An Unstoppable Trend
One of my favorite television series as a child was The Jetsons. Its creators worked to give us their vision of life in 2062 - a full century from the show's debut in 1962.
We're halfway there.
But many of the gadgets in the show still seem farfetched. First to mind is the folding space car that fits neatly into a briefcase. And how about eating nothing but a pill for dinner?
On the other hand, the family's robot maid "Rosie" highlights an area where we are well ahead of the game.
Take "Ava," the 5-foot robot with an iPad for a brain and Xbox motion sensors to help it navigate around a kitchen or living room. It's built by Boston-based iRobot (Nasdaq: IRBT).
IRobot has already sold millions of disc-shaped Roomba vacuum cleaners, and its bomb-disposal robots have protected soldiers in Iraq and Afghanistan.
The military is a key player in the growth of robotics.
The Robot Report notes that Recon Robotics received Marine and Army orders for 1,100 of its Scout XT robots (a $13.9 million deal). And iRobot received a Department of Defense order for 105 of its FirstLook robots (worth $1.5 million in sales).
The health sector is another promising opportunity for robot makers.
IRobot recently expanded its partnership with InTouch Health, a small company that enables doctors at computer screens to remotely treat stroke victims and other patients.
And then there is a $775 million acquisition of Kiva Systems by Amazon (Nasdaq: AMZN). Kiva makes self-propelled turtle-like robots that scramble around warehouses to retrieve and carry packages to their proper shipping point.
Since fulfilling orders costs Amazon about $3.5 billion a year, this fresh robotic technology will help increase efficiency and lower costs.
Following the Leader
While iRobot is an intriguing, high risk/high reward story worth watching, let me tell you about Fanuc (FANUF.PK), a Japanese blue chip.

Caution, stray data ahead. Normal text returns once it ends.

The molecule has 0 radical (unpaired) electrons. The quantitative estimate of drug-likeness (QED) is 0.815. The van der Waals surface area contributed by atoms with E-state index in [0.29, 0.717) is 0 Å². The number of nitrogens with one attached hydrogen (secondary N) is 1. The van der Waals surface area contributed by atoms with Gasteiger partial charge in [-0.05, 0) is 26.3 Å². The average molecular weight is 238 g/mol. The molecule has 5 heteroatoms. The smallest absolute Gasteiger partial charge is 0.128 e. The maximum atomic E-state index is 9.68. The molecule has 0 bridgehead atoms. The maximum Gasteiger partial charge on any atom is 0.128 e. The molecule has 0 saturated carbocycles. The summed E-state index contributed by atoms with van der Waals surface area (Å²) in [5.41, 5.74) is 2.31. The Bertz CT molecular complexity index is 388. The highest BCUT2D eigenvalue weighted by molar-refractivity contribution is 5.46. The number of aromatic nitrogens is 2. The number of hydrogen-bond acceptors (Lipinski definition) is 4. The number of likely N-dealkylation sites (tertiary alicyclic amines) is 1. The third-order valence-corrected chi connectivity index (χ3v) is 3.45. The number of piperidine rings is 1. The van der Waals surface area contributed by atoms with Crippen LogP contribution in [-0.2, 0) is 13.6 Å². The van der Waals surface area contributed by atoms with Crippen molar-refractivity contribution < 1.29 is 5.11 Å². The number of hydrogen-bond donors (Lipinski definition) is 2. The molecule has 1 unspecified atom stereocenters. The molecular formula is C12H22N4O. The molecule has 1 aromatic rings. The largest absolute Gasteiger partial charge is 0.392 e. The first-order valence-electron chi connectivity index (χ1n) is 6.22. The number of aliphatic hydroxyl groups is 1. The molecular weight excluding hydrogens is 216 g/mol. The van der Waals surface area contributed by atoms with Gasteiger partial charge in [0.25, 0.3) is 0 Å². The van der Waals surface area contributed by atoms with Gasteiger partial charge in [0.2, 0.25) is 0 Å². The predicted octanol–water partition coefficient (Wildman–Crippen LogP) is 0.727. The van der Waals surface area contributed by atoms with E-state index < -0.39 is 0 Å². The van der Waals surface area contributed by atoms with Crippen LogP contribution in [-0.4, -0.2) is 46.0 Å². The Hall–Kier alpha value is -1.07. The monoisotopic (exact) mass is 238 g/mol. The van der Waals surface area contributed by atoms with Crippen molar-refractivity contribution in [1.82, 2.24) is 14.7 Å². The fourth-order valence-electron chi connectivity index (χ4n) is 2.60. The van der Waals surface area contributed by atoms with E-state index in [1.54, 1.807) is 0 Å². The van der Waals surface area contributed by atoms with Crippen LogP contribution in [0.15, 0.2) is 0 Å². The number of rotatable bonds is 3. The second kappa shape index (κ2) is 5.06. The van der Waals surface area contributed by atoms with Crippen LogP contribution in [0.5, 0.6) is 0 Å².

Headquartered in the shadows of Mount Fuji, Fanuc is the world's leading manufacturer of computerized numerical control devices that are used in machine tools. Its products also serve as the "brains" of industrial robots.
Fanuc, whose name is an acronym for Fuji Automatic Numerical Control, has been a world leader in robotics since the early 1970s. It was founded as a wholly owned subsidiary of Fujitsu in 1955 after the electronics giant decided to enter the factory automation business.
Fanuc offers investors a pristine balance sheet with zero debt and a whopping $7 billion in cash. Profit margins are impressive with a 38% operating margin and a 26.7% net margin for a return on assets of almost 10%. The company is also showing solid top-line growth with its latest quarter showing a 15.8% rise in year-over-year sales.
One key idea to keep in mind is China's manufacturing wages are rising by 20% per year. Companies will turn to robots to combat the added costs.
To help prepare for future growth, Fanuc is using a joint venture to build a brand-new 37,900-square-meter facility. The new plant will pump out as many as 3,800 sets of robot systems each year.
But what's really interesting, Fanuc claims to be the world's only company using robots to build robots. It's proof that the Jetsons were on to something big. Robots play a larger role than even the show's creators imagined some 50 years ago.
With Fanuc stock off 20% so far this year, I suggest you dig deeper into this intriguing opportunity.
Fanuc is a high-quality play on an unstoppable trend.